The people of Chaeronea soon discovered that Archelaus was approaching, and called for help from Sulla. He responded by send a legion under the legate Gabinius which arrived in Chaeronea in time to stop Archelaus from occupying the town. Archelaus took up a position in the valley between Mts. Acontium and Hedylium, and also posted a detachment on the northern slopes of Thurium.
Sulla's main force followed Gabinius down the Cephisus valley, eventually taking up a position to the west of the Pontic camp, on the southern slopes of Hedylium. Sulla waited there for a day, and then moved south onto the plains, leaving a legion and two cohorts under his legate Murena to watch the Pontic camp. Another detachment was sent south, using local guides to reach a position to the south of the Pontic detachment on Mt. Thurium. The two armies were soon drawn up across the river valley. The Roman left under Murena was to the north of the river, facing the Pontic right. The visible Roman right, under Sulla, was to the south of the river, facing the Pontic left.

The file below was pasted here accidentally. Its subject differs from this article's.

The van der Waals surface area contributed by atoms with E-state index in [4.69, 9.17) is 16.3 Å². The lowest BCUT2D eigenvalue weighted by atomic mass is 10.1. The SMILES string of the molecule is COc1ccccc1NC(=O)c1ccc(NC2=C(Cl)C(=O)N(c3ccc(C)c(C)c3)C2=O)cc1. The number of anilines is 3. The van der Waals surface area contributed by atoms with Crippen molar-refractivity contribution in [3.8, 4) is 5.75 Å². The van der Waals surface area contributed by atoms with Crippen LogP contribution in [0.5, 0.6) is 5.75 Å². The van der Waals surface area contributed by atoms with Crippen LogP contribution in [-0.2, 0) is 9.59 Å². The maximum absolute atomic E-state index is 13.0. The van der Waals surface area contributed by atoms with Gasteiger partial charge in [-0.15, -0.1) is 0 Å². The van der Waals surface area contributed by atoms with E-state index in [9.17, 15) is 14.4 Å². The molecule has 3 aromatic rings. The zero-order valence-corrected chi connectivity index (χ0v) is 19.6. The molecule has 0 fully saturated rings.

The battle began when the Roman detachment that had been sent around Mt. Thurium appeared over the top of the hill. The Pontic detachment on the hill panicked and fled down into the river valley, disrupting Archelaus's lines. Archelaus responded with a cavalry charge, which achieved very little, and then by sending sixty of his scythed chariots to attack the Roman lines. When these chariots attacked at speed they were a real threat, but on this occasion they did not have the room to build up any speed, and the Romans let the slow moving chariots pass through gaps in their lines and then killed the crews from behind.
These unsuccessful attacks did at least give Archelaus time to bring his phalanx into the line. A period of intense infantry combat followed in the centre of the line, while the result of the battle was decided on the flanks. Archelaus decided to make a flanking attack with his cavalry against Murena on the Roman left. Sulla responded by sending Hortensius, with five cohorts from the reserve to help Murena, but Archelaus was able to isolate Hortensius, and there was a real danger that the Roman left would crumble.